Helping Puerto Rico move from a state of constant crisis to a state of stable and steady growth is a big management challenge — but by combining statehood with a robust economic and rebuilding plan, I know we can get it done.
In consultation with leaders from the island, our campaign has put together a detailed plan that will deal with the island’s debt crisis, alleviate the devastating spending cuts, overhaul the disaster recovery process and put Puerto Rico on the path to growth and stability.
It’s a strong, ambitious and achievable plan — and I believe Puerto Rico’s future should be an important part of the presidential debate. But my fellow presidential candidates, who have been campaigning for a year, haven’t invested any substantial time or resources there, even Puerto Rico will award more delegates in the Democratic primary than either Iowa or New Hampshire. No, they haven’t. But it’s also embarrassing to seek primary votes when you consider Puerto Ricans on the island cannot vote for president in the general election.
Our campaign is different. We believe taking Puerto Rican voters seriously starts in the Democratic primary, and that’s why I’m opening up an office in San Juan and building a ground operation — because the best way to stop Puerto Rico from being ignored in the future is to stop ignoring it right now. He is the first presidential candidate to do so in this election cycle. But then again, Bloomberg has a lot of dough.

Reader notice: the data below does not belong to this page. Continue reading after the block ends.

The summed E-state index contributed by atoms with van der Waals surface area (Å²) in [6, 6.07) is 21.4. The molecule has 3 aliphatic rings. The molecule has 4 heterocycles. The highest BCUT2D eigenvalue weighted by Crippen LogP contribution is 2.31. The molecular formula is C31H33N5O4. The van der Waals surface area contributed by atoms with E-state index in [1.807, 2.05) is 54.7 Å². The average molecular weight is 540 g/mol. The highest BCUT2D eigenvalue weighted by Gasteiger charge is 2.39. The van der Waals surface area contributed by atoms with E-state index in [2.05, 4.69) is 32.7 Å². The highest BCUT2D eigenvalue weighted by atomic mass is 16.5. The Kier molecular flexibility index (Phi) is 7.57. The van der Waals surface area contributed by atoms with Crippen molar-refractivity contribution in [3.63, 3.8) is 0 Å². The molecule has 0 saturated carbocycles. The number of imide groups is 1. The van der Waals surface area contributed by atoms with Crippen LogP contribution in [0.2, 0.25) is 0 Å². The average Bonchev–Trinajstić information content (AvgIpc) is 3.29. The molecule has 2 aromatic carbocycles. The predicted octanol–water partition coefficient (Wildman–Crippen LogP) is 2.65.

The citizens of Puerto Rico deserve to have their voices heard — not only in the presidential primary election, but in the general election, too. They deserve real representation in Washington that reflects their interests. And they deserve the same federal funding for disaster relief and reconstruction that all other Americans would expect.
The best way to make that happen is through statehood. And it’s the only way for Washington to stop ignoring the island and applying Band-Aids — and start forming a true partnership with elected leaders there who are on the same footing as other representatives around the country. The case for independence has grown weaker and weaker through the decades, but there are still pro-independence supporters, maybe less than 4 percent of the electorate.
The time has come to sew Puerto Rico’s star into our national flag. As president, when voters there are ready to begin the stitching, I’ll bring Congress and the whole country together to get it done.